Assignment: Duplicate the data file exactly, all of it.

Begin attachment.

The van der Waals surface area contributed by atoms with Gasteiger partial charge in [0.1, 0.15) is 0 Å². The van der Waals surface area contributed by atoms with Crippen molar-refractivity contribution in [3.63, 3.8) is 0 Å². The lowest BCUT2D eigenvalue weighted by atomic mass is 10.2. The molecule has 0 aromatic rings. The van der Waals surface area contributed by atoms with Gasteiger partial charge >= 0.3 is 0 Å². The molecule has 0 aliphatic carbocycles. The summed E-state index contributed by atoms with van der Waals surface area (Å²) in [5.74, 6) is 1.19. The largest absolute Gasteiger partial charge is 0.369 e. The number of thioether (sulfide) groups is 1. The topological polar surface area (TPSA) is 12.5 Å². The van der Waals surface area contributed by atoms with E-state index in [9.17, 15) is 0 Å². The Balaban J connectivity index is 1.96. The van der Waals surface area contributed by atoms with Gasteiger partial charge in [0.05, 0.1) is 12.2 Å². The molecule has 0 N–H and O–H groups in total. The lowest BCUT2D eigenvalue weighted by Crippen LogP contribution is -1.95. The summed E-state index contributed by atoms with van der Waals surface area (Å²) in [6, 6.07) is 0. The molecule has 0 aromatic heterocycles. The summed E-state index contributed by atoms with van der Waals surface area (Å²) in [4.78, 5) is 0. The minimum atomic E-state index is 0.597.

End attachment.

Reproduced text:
The van der Waals surface area contributed by atoms with Gasteiger partial charge in [0.1, 0.15) is 0 Å². The van der Waals surface area contributed by atoms with Crippen molar-refractivity contribution in [3.63, 3.8) is 0 Å². The lowest BCUT2D eigenvalue weighted by atomic mass is 10.2. The molecule has 0 aromatic rings. The van der Waals surface area contributed by atoms with Gasteiger partial charge >= 0.3 is 0 Å². The molecule has 0 aliphatic carbocycles. The summed E-state index contributed by atoms with van der Waals surface area (Å²) in [5.74, 6) is 1.19. The largest absolute Gasteiger partial charge is 0.369 e. The number of thioether (sulfide) groups is 1. The topological polar surface area (TPSA) is 12.5 Å². The van der Waals surface area contributed by atoms with E-state index in [9.17, 15) is 0 Å². The Balaban J connectivity index is 1.96. The van der Waals surface area contributed by atoms with Gasteiger partial charge in [0.05, 0.1) is 12.2 Å². The molecule has 0 N–H and O–H groups in total. The lowest BCUT2D eigenvalue weighted by Crippen LogP contribution is -1.95. The summed E-state index contributed by atoms with van der Waals surface area (Å²) in [6, 6.07) is 0. The molecule has 0 aromatic heterocycles. The summed E-state index contributed by atoms with van der Waals surface area (Å²) in [4.78, 5) is 0. The minimum atomic E-state index is 0.597.